Hammered Bass

Designers: Cory Weiner, Lindsay Johnson
Client Coordinators:
Supervising Professor: Dr. Larry N. Bohs

The Hammered Bass (HB) is an electronic instrument designed for the client, who was a professional electric bass player before an accident left him paralyzed. Since he can no longer play the bass, a custom instrument was designed to be played with hammers, using the techniques the client currently uses to play the hammered dulcimer. The HB consists of two rows of rubber pads, representing two octaves of notes, which when tapped trigger digital MIDI signals that create synthesized bass sounds.

How this project helped
The HB gives the client the freedom to continue a career using his talent with the bass guitar. The casing is designed with the proper dimensions, weight, and tilting options to accommodate his limited range of motion, and allows for the most comfortable and effective playing position. The HB has been easy to learn because of the client’s previous experience with a piano keyboard layout and his use of dulcimer hammers. With the HB, the client is able to play with maximum speed gain, giving him the ability to have fun making a living playing the music he loves.     In addition, the client can create new effects such as “rolls”, which were not possible on the electric bass.

The HB (Fig. 1) is a Musical Instrument Digital Interface (MIDI) controller that plays two full octaves below middle C.

The HB has 24 1.5 inch neoprene rubber trigger pads protruding 1/4″ above the top surface. Below each pad is a thin rigid disk that is attached to a piezoelectric sensor.  The  piezoelectric sensors are then attached to circular silicone rubber pads which have been quartered and glued to a Lucite board. The silicone pads inhibit the propagation of vibrations along the board, which can cause cross-triggering of notes.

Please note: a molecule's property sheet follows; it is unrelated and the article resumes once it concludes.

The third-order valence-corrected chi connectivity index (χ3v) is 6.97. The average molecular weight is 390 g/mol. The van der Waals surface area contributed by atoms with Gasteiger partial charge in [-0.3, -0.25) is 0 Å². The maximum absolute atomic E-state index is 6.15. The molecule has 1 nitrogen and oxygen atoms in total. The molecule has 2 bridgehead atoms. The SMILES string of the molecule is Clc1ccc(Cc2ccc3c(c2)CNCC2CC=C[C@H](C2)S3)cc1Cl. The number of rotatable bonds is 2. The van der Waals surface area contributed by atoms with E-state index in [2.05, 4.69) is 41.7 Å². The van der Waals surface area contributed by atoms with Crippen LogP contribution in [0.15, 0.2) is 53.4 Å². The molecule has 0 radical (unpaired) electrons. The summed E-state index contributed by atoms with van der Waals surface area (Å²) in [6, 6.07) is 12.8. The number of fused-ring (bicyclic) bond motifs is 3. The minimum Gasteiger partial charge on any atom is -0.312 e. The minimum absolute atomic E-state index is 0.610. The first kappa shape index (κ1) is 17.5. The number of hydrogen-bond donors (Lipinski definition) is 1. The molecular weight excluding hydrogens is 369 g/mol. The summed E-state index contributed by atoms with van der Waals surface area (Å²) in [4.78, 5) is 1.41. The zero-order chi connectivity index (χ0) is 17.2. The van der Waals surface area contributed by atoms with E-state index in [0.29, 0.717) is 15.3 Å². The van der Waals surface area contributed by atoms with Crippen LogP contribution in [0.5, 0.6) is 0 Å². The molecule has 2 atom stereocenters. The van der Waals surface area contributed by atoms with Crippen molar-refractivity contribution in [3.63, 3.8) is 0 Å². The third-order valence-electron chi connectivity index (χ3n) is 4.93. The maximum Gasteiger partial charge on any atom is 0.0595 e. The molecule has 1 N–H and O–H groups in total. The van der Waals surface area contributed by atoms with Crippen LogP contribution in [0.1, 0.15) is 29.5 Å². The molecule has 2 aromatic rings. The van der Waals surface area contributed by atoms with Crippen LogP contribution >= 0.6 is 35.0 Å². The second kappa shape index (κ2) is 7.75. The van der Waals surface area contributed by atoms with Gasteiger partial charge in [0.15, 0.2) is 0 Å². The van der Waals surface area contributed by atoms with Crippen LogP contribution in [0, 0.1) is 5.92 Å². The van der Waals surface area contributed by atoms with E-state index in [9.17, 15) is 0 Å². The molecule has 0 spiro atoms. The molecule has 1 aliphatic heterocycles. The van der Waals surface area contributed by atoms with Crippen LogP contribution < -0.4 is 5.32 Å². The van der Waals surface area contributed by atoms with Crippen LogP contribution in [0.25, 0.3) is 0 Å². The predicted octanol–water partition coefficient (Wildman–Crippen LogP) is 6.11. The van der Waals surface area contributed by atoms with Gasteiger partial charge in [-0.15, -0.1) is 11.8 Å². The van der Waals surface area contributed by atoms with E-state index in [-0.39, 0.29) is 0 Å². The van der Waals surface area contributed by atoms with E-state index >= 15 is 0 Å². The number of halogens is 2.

Each sensor is connected to a voltage divider, peak detector and gain circuit (Fig. 2). The voltage divider allows the sensitivity of each sensor to be adjusted, and the
peak detector allows the positive peak amplitude of the hit to be fed to an analog-to-digital converter after a gain of 2.2. The amplifier allows the client  to produce a wide range of amplitudes with a small range of striking forces.

Signals from the sensor circuits are connected to MIDI brains (PAiA Electronics, Edmond, OK), which were purchased in kit form. Each brain accepts 8 sensor inputs; three brains accommodate all 24 sensors. The eight inputs are monitored by an ADC8609 Analog to Digital Multiplexer, which also converts the input analog pulse to a digital sequence. The MIDI Brain assigns each of its inputs to a note, stored in an on-board EPROM. When a voltage is detected at an input, the brain translates the voltage amplitude into MIDI velocity data. This information is then combined with the assigned note number to construct the proper corresponding MIDI signal, which is then transmitted through the Brain’s MIDI Out port. The EPROM is programmed to play notes commonly used on a bass guitar. The MIDI brains are daisy chained together, having the MIDI out of the previous brain going into the MIDI of the next. The output of the third brain connects to a synthesizer, which can be programmed to produce any desired sound. The MIDI input of the first brain also allows input from other MIDI instruments.

The HB is enclosed in a black acrylic case, 32″x8″x4.125″. An aluminum bar is placed within ridges on the bottom to allow for different playing angles: 20°, 30°or 45°. A 6VDC adapter port provides power from a standard wall outlet. The total cost of the HB is $819.

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